In California, the officer driving a 18-ton MRAP could have as much as 20 hours of training time - or as little as 15 minutes

In California, the officer driving a 18-ton MRAP could have as much as 20 hours of training time - or as little as 15 minutes

Qualification for use of military gear changes from county to county

Written by
Edited by JPat Brown

Much like our previous audit of Texas police departments’ proposals to train officers in the operation of military-grade armored vehicles, similar documents from Californian law enforcement agencies revealed that there is no clear qualification standard when it comes to use of 18-ton Mine-Resistant vehicles.

The biggest discrepancy between these proposals is the number of hours police departments are allotting to learn how to properly deploy and operate an MRAP. Some cities, like Clovis, California City, and West Covina opt for training periods spanning multiple days and totaling upwards of 24 hours each - in the case of Garden Grove, the agency require 20 hours of driving in addition to instruction time.

However, there are also agencies like Redlands PD whose proposal outlines a single hour of practicing maneuvers.

Or in Amador, a whopping 15-20 minutes.

While time requirement fluctuated wildly, two amounts - four and 16 hours - came up the most frequently, and in almost every case is accompanied by a company like Delia Tactical International. Here money appears to be a differentiating factor in how much time officers get to study their 1033 endowments - for 16 hours, Delia Tactical charges $300 per officer enrolled …

But the far more common duration listed on the training proposals was four hours, often led by officers within the department who either had previous military experience or attended a private instruction course like the one offered by Delia Tactical.

Without clearly defined guidelines as to who is allowed to instruct MRAP training and how much time should be dedicated to training officers, the decision for both seems to be found in between the competing factors of funds and professionalism.

In addition to who conducts the training and for how long, another major point of departure between agencies is how much detail to provide about the time spent. For example, while Clovis PD’s proposal accounts for its 40 hours of instructions with a breakdown of how each hour will be spent, it doesn’t do much to explain what exactly is being instructed.

Conversely, Azusa PD includes exact vehicle specifications that each officer will learn during their training, but does not have much in the way of a plan to impart these.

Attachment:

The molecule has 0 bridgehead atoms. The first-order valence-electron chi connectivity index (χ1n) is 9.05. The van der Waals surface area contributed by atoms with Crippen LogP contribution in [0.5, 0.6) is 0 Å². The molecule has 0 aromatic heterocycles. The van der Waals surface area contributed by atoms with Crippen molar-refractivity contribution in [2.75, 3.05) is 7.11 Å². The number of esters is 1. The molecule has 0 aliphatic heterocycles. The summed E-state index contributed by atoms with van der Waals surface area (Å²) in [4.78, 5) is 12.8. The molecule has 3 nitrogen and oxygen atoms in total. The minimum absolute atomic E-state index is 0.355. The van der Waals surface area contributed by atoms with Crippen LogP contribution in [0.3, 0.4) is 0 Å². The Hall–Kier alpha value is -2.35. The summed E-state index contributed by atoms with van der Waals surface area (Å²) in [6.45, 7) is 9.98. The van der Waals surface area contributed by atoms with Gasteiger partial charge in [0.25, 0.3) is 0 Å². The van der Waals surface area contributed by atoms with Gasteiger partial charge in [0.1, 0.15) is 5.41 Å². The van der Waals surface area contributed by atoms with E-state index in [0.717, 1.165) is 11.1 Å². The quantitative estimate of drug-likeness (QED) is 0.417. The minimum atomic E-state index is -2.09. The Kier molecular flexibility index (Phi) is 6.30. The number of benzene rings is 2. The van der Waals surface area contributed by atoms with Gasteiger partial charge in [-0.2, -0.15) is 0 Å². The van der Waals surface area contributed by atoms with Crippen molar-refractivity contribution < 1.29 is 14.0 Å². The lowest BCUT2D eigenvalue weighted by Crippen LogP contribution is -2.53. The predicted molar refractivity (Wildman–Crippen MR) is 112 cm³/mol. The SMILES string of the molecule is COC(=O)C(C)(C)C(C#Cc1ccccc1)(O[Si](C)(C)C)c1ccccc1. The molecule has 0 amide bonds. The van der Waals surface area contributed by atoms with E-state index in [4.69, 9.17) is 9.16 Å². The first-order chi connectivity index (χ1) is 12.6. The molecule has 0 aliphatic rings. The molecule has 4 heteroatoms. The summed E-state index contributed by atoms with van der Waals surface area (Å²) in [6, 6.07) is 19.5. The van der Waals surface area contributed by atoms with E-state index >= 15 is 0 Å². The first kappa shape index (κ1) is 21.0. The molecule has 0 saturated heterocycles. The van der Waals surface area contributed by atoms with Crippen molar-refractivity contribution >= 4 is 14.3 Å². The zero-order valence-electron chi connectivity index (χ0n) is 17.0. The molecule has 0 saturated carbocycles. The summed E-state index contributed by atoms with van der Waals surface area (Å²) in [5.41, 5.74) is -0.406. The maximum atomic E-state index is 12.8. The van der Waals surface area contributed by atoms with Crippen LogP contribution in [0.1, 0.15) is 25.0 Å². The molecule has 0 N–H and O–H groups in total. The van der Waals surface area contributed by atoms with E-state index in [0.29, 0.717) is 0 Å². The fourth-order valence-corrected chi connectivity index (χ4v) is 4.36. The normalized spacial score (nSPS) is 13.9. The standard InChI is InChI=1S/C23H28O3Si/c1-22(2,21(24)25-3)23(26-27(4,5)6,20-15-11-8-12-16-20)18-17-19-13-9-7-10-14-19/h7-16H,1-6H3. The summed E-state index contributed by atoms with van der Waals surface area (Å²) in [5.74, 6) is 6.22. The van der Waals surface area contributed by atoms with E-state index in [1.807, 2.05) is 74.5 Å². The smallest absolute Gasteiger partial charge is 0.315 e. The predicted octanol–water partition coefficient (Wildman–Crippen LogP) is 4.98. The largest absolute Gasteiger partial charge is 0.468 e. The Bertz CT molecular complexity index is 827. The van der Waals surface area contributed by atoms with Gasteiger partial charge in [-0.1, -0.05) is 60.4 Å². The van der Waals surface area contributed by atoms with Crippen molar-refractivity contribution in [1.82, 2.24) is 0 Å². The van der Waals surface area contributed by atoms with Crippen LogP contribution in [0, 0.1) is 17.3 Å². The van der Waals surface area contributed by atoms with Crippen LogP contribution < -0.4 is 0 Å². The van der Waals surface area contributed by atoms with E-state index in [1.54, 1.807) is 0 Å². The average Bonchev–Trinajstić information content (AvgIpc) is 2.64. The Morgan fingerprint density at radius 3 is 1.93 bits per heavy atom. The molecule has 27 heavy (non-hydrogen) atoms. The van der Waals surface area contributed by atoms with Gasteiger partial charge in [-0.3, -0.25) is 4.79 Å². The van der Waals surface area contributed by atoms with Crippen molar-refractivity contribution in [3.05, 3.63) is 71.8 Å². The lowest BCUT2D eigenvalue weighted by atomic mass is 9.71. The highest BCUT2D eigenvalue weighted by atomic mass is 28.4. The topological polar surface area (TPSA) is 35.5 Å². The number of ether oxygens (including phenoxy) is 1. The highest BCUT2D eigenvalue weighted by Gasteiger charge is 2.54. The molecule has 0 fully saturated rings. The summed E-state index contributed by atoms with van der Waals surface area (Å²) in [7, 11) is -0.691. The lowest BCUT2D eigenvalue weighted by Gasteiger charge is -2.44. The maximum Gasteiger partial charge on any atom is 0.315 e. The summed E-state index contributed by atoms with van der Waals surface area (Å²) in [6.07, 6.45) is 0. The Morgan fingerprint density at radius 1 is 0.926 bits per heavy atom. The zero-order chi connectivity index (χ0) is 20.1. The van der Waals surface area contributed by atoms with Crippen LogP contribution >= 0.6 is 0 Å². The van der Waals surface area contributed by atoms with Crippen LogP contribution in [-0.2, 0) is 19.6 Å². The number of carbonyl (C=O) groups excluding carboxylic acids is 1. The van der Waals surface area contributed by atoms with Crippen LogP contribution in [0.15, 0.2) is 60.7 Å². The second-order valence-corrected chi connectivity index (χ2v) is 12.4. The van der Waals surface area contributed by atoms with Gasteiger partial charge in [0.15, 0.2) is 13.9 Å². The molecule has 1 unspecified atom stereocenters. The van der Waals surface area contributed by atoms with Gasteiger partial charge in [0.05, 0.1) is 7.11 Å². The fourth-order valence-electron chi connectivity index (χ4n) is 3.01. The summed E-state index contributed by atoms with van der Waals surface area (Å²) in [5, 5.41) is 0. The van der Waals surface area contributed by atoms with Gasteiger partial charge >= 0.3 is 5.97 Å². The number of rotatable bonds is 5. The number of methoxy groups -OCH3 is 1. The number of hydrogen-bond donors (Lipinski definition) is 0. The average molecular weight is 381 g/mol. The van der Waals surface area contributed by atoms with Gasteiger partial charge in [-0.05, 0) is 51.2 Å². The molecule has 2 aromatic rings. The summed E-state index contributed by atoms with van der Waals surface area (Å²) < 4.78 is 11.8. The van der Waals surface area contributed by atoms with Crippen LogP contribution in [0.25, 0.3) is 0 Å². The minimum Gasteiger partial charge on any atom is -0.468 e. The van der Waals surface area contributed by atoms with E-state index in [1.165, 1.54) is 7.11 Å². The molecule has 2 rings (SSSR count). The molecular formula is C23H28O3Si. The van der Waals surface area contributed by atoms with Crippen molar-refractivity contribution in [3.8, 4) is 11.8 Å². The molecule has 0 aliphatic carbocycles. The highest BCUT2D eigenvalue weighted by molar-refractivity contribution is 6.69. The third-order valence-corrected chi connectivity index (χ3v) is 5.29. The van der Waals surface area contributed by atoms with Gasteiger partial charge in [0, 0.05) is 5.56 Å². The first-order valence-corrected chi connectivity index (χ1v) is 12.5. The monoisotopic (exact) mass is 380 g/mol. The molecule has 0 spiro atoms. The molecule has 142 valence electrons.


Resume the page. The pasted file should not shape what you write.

In almost all cases, training consists of instruction on how to operate the controls and maintain the vehicle. Verification that officers understand these procedures is summed up by the phrase, “Given an exam, the student will be able to ___” – part of a proposal boilerplate found in many of the proposals from California police departments, as well as five of the plans we received from Texas.

What the phraseology of the form of proposal don’t address, however, are the situations in which these vehicles will be responding to and how they’ll be deployed.

Gardena does a relatively good job of this, including as part of its training both the “history and need of armored vehicles” as well as that of the 1033 program itself – even if the departments method of teaching these things is unclear.

Vallejo and Garden Grove both include an actual list of what situations their MRAP is approved for, instead of the vague summary found in the cover letter of many of these proposals – for “tactical and emergency conditions that warrant the use of armored protection or extreme rescue conditions.”

Notably, Garden Grove includes the vehicle’s use as part of riot policing measures – which is the exact sort of purposing that brought attention to 1033 military equipment after Darren Wilson’s non-indictment in 2014, and arguably pressured the Defense Logistics Agency to amend their policy to require training plans such as these.

One of the most balanced training plans was that of Citrus Heights, which actually includes hands-on training for emergency procedures, breaks down the lesson plan by hour, and describes exactly what the officers will be doing during each part of the session.

To look through a variety of different proposals for MRAP training in full, take a look at our California request page.

Image via Salinas County Police